re·set - rēˈset - verb - set again or differently.
If there's ever a time the topic of "reset" is appropriate, it's now. No time like the present to ponder the opportunity to press the figurative reset button in our lives. This is a topic EVERYONE should take seriously. Understand, EVERYONE will need to press the "Reset" button - yeah, including YOU! So, whether you are pondering pressing the reset button, or, someone has pressed it for you, or, in your mind, your years away from something like that - bookmark this blog. It will come in handy one day!
Depending where you are on your 80,000 hour career journey - you will be pressing the reset button more than once! (SEE: Maslow & the 80000 Hour Career Journey...)
Don't forget the teams!
Sometimes, teams need to do the same thing! Resetting is not limited to individuals. Yet, no surprise the reset has to begin with the individual. So read on with the perspective of how a "one-mind-at-a-time approach" could benefit the team!
OK, so how?
If "pressing the reset button" has been decided for you, or, you are still in position to decide to press it yourself, here are guidelines you can apply to this NORMAL career occurrence:
1. Put things in perspective...
Take this statement the right way - your career will end - you are going to die - we are ALL going to die - every day we get one day closer to our end. Our time - let alone our careers - is finite. So, if you're starting over or considering starting over - appreciate your time is fleeting.
If you've been forced to press the reset button, it's OK to go through you own process in dealing with the grief / resentment of your predicament. You should though try to put some sort of deadline on completing the mourning / grieving process (denial, anger, bargaining, depression and acceptance).
Learn from those getting ready to leave this earth...
Inspired by the regrets of the dying people she cared for, Bronnie Ware – an Australian nurse and counselor – worked in hospice care; taking care of terminally ill people, most of whom had less than 12 weeks to live. No surprise, she pressed her own "reset" button and went on to become a writer and songwriter.
Her experience totally transformed her life and she is daring everyday to live up to her truest potential. She authored a full-length memoir about this experience titled ‘The Top Five Regrets of the Dying - A Life Transformed by the Dearly Departing’.
Here are their biggest regrets:
- Not pursuing their dreams and living someone else's life.
- Working too hard.
- Not expressing / speaking their minds.
- Not staying in touch with friends.
- Not being happier.
2. Change your frame of reference!
James Baldwin, one of the 20th century's greatest writers who broke new literary ground with the exploration of racial and social issues in his many works, once said about change of reference..."in order for this to happen, your entire frame of reference will have to change, and you will be forced to surrender many things that you now scarcely know you have."
In some cases pressing the reset takes new perspective! A certain degree of courage!
If you take the step, "check your ego at the door!", and be vulnerable you'll be surprised by the possibilities of you!
3. Use this time to go deep!
When I work with people in the process of a reset, I ask them how they view this time in their lives. Once in awhile, someone appears to get it. They view this period as a "Gift". May I suggest you view this reset as just that, a GIFT!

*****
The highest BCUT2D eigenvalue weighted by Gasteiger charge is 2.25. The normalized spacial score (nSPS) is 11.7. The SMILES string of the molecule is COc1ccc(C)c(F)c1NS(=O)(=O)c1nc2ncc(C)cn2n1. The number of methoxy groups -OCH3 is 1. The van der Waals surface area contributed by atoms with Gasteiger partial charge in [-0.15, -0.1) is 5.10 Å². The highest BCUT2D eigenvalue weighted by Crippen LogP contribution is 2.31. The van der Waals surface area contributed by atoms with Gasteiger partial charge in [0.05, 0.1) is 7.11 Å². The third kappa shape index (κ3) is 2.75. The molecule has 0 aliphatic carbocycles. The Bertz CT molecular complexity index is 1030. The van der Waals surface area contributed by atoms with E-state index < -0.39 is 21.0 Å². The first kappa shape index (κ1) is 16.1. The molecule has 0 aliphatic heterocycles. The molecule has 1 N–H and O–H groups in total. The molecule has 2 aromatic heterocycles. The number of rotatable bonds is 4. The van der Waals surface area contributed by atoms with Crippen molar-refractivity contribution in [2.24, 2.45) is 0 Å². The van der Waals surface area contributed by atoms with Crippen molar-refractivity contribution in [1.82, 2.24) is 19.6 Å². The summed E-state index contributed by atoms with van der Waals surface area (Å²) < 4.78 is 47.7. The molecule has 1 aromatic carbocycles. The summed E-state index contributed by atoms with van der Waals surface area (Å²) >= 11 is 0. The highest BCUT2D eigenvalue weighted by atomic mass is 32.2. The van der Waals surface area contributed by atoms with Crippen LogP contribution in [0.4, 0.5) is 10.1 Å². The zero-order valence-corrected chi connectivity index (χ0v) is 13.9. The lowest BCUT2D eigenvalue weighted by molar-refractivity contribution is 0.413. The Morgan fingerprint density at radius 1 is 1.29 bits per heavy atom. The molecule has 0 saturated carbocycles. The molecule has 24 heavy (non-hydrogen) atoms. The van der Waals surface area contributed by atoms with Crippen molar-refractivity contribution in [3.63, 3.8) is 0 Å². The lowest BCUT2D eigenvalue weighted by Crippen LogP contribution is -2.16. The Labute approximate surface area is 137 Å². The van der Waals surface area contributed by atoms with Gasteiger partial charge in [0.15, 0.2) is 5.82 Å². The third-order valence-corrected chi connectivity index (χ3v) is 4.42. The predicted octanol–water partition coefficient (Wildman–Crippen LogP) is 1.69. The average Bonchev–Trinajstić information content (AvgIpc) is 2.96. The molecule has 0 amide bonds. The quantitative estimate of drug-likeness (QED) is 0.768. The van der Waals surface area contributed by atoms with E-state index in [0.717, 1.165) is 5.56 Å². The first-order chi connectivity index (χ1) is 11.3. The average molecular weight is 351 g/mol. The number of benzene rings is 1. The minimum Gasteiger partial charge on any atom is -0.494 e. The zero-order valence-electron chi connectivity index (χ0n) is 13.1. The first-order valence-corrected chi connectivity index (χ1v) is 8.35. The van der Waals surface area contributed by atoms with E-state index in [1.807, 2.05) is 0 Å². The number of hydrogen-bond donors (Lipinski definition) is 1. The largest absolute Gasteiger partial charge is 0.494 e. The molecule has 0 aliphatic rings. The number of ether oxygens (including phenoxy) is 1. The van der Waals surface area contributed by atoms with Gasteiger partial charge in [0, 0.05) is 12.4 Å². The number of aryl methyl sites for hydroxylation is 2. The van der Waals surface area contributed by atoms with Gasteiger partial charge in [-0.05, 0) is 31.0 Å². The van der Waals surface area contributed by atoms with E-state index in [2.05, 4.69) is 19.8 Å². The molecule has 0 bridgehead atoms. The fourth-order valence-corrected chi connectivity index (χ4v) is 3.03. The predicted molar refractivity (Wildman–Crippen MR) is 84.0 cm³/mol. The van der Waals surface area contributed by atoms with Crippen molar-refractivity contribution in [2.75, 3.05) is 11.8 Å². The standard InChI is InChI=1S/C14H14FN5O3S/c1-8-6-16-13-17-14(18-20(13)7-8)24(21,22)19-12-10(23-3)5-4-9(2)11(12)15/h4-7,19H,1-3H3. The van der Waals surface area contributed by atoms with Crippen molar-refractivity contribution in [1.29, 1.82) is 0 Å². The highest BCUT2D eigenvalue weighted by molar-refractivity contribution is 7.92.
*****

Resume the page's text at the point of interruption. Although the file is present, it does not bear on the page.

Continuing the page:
If you need time to process - go through your own grieving process to once was, please take the time! I knew a career coach / certified counselor and in her office she had a desk and chairs and a couch. For her clients if she felt there was a conversation necessary "for the couch" she would ask her client to "head to the couch". When she felt her client had handled the issue, they returned to the desk to look ahead.
As long as you are ready to look AHEAD and determine how you proceed - that's when you should take stock in who you are / what you bring to the world! (SEE Name! Claim! & Aim!)
When ready though, please go ahead be prepared to go deep.
- Take stock of who you are! SEE:
4. Determine what's the worst thing that could happen.
So, since you should now view this period as a gift, ask yourself, "What's the worst thing that could happen?" Good coaches may ask their client to reflect on a decision and imagine a worst-case scenario where you, the planner, in planning for the future considers the most severe possible outcome that can reasonably be projected to occur in a given situation.
In you case be prepared to answer that question and you may decide it's worth the risk to make a change, press the reset button.
5. Seek a second / third opinion.
SEE: The Power of a Coach...
There's something to be said with a third-party who would learn to understand your situation and be a resource to you as you navigate your own "future quest" of you. When it's all said and down though, the coach can only facilitate - it will be up to you to come to terms with how the reset will occur!
Enjoy the journey and lean in...
My best to your quest!
I believe each of us is a gift. I create trusted relationships where individuals, teams and leaders NAME, CLAIM and AIM their gifts to achieve optimum performance.
Interested to Learn About Yourself or Your Team? Mark is a Certified CliftonStrengths Coach and TotalSDI Facilitator and happy to discuss your situation / team.
About Mark Myette
I believe each of us is a gift. I create trusted
Based out Roam - Buckhead - 3365 Piedmont Rd NE, Suite 1400 (2nd Floor), Atlanta, GA 30305
Can meet at other Roam locations if appropriate: Alpharetta; Dunwoody; or Galleria